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California and the West

Ads May Soon Say More Than Cheese

Government: Dairy producers and the Milk Advisory Board want to be able to advertise specific brands. Measure has passed the Assembly and is in state Senate committees.


SACRAMENTO — The catchy California advertising campaign that trumpets, "It's the cheese," brings smiles to motorists and TV viewers alike.

"Why does El Nino keep coming back?" asks one billboard, "It's the cheese."

But the ads, part of a blitz sanctioned by the state, mask a feud simmering in the dairy industry. While most like the snappy ads, critics worry that soon such ads could work against them.

Dairyman Mike Gallo, a nephew of the famous winemakers, says some dairy producers are pushing legislation in Sacramento designed to lift a 61-year-old state restriction on brand-name advertising for such dairy products as butter and cheese.

"This would allow the California Milk Advisory Board to specifically choose brands to promote and advertise and discriminate against others," contended Gallo, a San Joaquin Valley cheese producer. "It would allow [them] to promote a private label brand. A Wal-Mart brand."

Nonsense, fired back Adri Boudewyn, the advisory board's executive director. The California Milk Advisory Board spends $18 million a year--collected from the state's dairy producers--to advertise generic California cheese.

"We have no intent on allowing brand-name advertising," Boudewyn said.

He insisted that a proposal by Assemblyman Roy Ashburn (R-Bakersfield), which would allow promotions of brand-name butter and cheese using discount coupons, is a limited legislative fix intended to drum up sales in supermarkets.

On Wednesday, the Senate Agriculture and Water Committee approved the measure and sent it to the Appropriations Committee. It previously had sailed through the Assembly.

A central issue in the dispute is the best way for the state to promote sales of all California-made cheese--from mozzarella and Monterey jack to cheddar and Swiss.

Now, cheese is marketed generically under Depression-era directives known as "marketing orders," which cover a gamut of agricultural products, from fruit to cheese.

The marketing orders allow producers to work together to solve mutual industry problems and assess themselves a charge to raise promotional funds for generic advertising of their products.

Sixty years ago, when the directives went into effect, dairy products were sold through mom and pop stores that stocked a limited number of items. Advertising was confined to newspapers and some billboards.

Today, much has changed. Most dairy products are sold by grocery store chains, and California's dairy industry is booming. Farmers are selling $3.7 billion a year in milk products, and cheese is widely marketed, especially through TV and radio.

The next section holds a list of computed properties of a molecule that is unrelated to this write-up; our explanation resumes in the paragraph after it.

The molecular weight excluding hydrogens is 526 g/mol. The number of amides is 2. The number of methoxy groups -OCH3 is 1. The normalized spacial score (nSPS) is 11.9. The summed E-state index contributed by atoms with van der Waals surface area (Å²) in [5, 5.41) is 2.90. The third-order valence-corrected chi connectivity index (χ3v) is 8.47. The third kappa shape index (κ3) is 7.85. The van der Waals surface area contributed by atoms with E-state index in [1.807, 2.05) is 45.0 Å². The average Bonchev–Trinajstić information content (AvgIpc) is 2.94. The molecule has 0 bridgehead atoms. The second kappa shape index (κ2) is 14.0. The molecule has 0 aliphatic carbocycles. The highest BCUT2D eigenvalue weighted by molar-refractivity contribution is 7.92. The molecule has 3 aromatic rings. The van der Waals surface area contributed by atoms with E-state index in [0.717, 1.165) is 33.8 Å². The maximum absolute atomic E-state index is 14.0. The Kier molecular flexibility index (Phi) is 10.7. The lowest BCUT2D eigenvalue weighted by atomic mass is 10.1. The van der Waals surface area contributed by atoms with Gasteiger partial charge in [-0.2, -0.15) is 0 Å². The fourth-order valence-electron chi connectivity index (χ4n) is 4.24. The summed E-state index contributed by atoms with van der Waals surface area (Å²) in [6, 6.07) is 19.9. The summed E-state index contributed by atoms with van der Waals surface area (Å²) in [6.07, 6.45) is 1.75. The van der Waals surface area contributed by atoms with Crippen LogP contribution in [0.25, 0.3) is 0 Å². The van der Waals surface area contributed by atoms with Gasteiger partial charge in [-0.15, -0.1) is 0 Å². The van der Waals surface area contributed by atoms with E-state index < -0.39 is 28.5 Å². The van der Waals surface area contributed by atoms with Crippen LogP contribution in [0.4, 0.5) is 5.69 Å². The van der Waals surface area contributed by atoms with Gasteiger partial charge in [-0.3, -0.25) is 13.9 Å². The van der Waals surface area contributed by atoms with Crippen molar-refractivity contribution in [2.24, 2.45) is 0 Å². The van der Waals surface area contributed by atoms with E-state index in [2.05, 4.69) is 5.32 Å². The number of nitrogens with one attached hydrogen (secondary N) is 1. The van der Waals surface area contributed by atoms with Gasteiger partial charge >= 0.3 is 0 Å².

Even so, backers of Ashburn's bill say the state marketing orders need to be updated as a way to boost sales of California milk products.

"It's a competitive market and we're trying to move more discounts to the consumer," said Gary Conover, a lobbyist for the Western United Dairymen, an association of 1,200 dairies sponsoring the measure.

Currently, the dairy board redeems generic discount coupons for California cheese. The Ashburn bill would allow specific brands to tag onto the promotion with their own labeled discount coupons for a period of five years.

Lawmakers must weigh whether, as critics maintain, the measure would give an unfair advantage to some dairies. Will it allow, for example, the assessments collected from one dairy farmer to be used to promote the products of a rival dairy?

Gallo, chief executive officer of Merced County-based Joseph Farms, suggested in an interview that one goal of the bill is to promote store-brand cheeses.

In his view, supporters of the bill "want to promote [certain] brands . . . and discriminate against other brands."

The state Department of Food and Agriculture, which has not taken a position on the bill, raised a similar question in a Jan. 28 analysis of the Ashburn proposal.

The analysis cited, for example, how within the past year the milk board considered "an ad in which a specific maker of pizza extolled his pizza as the best because of California cheese.

"Such an ad would be permitted under [the Ashburn bill] . . . and . . . would open the door to significant exposure to lawsuits from competitors who also pay assessments into the fund" used to promote cheese as a generic product.

Supporters dismiss such criticism.

Ashburn, whose district includes the state's dairy heartland in Tulare County, said his proposal would give the cheese industry an updated tool to battle out-of-state competitors "who are able to go after our consumers in a way that producers in our own state cannot."

"This bill is about giving the consumer the opportunity to have coupons, discounts and modern promotions," Ashburn said.

Consumers Union, however, maintains that the bill is unfriendly to consumers. The organization, which publishes Consumer Reports magazine, is attempting to use the debate over the Ashburn proposal to take aim at the state's marketing orders, which boost and control a broad range of products produced by California's huge agricultural industry.

"California government should not be in the business of selling cheese and butter at all," said Harry Snyder, a lobbyist for Consumers Union.

In a letter last month to lawmakers, Snyder said: "Instead of enhancing these marketing order programs that force all competitors to pay into one government-sanctioned advertising pot, these programs should be phased out by a certain date."

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